President Bush began his five-day fence mending trip to by giving a keynote speech on Monday stressing the importance of transatlantic ties, urging European unity and commitment to issues in the Middle East.

President Chirac, when asked by reporters earlier about how he felt towards President Bush said that he was looking forward to a new start in French-Anglo relations and 'a more regular dialogue'.

But an expert on transatlantic relations at the French Institute of International Relations, Professor Guillaume Parmentier, told Aljazeera.net that he was sceptical of any major change in relations.

"Monday's dinner will be about mood. It won't be very substantial"

Guillaume Parmentier, French Institute of International Relations

"Monday's dinner will be about mood. It won't be very substantial - summits rarely are - but it will be a way of taking the temperature and seeing if they can work together again," Parmentier said.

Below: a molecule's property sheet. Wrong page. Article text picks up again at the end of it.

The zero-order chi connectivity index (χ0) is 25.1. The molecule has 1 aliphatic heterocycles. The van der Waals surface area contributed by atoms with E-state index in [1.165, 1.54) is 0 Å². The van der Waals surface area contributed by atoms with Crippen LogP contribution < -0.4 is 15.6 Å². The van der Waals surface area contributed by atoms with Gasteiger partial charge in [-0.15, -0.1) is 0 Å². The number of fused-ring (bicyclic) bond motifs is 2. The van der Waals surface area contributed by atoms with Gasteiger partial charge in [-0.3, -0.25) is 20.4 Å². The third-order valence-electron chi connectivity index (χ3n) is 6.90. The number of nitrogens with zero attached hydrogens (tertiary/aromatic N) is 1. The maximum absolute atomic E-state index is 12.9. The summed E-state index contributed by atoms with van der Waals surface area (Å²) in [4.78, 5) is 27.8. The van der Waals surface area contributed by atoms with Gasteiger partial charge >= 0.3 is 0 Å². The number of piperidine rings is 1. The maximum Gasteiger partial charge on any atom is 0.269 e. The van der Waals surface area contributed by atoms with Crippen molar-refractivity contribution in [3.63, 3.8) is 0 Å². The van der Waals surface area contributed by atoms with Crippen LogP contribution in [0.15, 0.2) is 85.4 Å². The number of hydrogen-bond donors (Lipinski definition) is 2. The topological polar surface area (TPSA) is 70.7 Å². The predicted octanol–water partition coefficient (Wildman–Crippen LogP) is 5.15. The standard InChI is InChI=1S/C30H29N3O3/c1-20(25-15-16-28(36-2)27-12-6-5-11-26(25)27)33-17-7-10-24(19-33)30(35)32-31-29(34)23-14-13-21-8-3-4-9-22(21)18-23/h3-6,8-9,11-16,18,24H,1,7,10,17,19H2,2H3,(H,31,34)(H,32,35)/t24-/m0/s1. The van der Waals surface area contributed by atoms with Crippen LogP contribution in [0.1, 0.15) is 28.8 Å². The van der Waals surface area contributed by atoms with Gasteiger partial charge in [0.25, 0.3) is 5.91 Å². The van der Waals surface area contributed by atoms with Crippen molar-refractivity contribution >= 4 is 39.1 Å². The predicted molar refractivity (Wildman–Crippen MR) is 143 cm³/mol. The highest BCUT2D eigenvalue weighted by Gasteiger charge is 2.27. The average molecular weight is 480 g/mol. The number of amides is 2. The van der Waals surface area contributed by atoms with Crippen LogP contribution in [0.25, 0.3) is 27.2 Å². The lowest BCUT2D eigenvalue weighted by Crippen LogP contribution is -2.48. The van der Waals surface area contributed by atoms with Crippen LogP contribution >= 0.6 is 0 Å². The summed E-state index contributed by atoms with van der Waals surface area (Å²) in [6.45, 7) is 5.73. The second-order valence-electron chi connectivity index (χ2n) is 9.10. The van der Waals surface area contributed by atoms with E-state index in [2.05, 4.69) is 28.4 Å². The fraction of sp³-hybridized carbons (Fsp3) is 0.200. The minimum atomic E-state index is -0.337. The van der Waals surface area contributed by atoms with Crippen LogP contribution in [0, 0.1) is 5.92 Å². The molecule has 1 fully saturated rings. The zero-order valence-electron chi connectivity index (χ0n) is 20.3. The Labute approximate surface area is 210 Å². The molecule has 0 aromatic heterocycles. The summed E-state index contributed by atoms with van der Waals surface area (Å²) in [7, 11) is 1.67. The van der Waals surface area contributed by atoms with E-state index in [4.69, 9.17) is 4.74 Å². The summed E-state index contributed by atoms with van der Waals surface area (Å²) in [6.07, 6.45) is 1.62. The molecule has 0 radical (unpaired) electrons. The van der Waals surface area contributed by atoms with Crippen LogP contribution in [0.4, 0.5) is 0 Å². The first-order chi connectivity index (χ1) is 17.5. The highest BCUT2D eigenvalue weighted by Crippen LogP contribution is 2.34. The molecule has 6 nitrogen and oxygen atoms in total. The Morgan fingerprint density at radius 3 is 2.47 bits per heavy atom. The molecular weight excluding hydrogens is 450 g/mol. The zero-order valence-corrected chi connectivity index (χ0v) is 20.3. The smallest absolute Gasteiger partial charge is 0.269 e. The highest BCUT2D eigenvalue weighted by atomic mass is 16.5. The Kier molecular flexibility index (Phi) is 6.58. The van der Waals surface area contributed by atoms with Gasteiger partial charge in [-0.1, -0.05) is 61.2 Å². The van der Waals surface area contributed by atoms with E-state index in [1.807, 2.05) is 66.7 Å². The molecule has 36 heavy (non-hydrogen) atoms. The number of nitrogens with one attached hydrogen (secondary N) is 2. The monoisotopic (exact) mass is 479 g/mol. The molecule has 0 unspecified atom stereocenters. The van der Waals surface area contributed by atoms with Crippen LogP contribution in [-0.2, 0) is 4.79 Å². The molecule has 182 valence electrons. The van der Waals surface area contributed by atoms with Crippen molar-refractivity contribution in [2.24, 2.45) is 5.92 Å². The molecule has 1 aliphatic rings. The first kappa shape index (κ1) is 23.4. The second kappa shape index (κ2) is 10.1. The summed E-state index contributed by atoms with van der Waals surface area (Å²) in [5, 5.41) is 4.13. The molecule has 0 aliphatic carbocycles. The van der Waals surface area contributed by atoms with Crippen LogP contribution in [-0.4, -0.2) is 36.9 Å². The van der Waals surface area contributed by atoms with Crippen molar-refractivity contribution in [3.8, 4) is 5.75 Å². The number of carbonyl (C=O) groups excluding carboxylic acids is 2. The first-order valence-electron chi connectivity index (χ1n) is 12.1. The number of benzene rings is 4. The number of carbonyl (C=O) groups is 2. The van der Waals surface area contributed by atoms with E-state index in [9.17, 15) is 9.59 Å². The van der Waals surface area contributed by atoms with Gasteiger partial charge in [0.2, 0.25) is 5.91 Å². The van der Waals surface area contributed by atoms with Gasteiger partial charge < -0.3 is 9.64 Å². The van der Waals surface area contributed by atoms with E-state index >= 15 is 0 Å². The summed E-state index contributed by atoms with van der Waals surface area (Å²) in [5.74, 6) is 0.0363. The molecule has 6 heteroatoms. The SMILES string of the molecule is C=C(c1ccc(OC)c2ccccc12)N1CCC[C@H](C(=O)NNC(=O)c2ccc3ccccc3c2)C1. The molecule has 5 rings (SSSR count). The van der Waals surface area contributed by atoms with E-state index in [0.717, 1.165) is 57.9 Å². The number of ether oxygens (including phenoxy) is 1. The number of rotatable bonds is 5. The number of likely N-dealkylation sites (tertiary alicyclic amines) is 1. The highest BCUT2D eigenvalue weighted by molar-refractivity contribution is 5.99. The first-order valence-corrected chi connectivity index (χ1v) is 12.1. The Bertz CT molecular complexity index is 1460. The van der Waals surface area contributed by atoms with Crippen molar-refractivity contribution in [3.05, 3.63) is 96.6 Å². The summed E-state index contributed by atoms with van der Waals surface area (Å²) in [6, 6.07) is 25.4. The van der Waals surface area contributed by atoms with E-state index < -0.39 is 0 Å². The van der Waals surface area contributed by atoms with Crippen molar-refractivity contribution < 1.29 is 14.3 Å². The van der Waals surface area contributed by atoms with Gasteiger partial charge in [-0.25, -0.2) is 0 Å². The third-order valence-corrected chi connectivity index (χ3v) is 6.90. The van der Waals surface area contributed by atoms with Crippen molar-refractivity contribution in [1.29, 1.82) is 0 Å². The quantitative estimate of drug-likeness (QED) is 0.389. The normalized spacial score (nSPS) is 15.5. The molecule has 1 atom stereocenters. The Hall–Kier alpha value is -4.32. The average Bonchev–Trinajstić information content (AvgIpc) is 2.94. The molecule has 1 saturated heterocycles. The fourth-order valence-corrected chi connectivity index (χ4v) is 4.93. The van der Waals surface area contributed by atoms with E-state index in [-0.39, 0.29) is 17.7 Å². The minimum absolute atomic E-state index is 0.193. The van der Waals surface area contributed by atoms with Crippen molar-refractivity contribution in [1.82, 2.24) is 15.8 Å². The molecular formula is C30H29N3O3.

"It is an extremely difficult relationship. Chirac thinks Bush is superficial. Bush thinks Chirac is unprincipled and too wily for his own good," he added.

The two leaders have seen each other several times since the start of Bush's first term, but on no occasion could the encounter be described as warm. 

Training judges

In a seperate development, the European Union agreed on Monday to train up to 770 Iraqi judges, police and prison officials in a goodwill gesture to the United States.
 
The training programme is to take place in EU states or in the region but not in Iraq, EU foreign ministers said after regular talks, a day ahead of EU summit talks with Bush in Brussels tommorow.

The EU offer will aim to bolster the rule of law and human rights in Iraq and will have a budget of 10 million euros.

The EU has already provided 320 million euros for aid and reconstruction with further plans to inject 200 million euros later this year.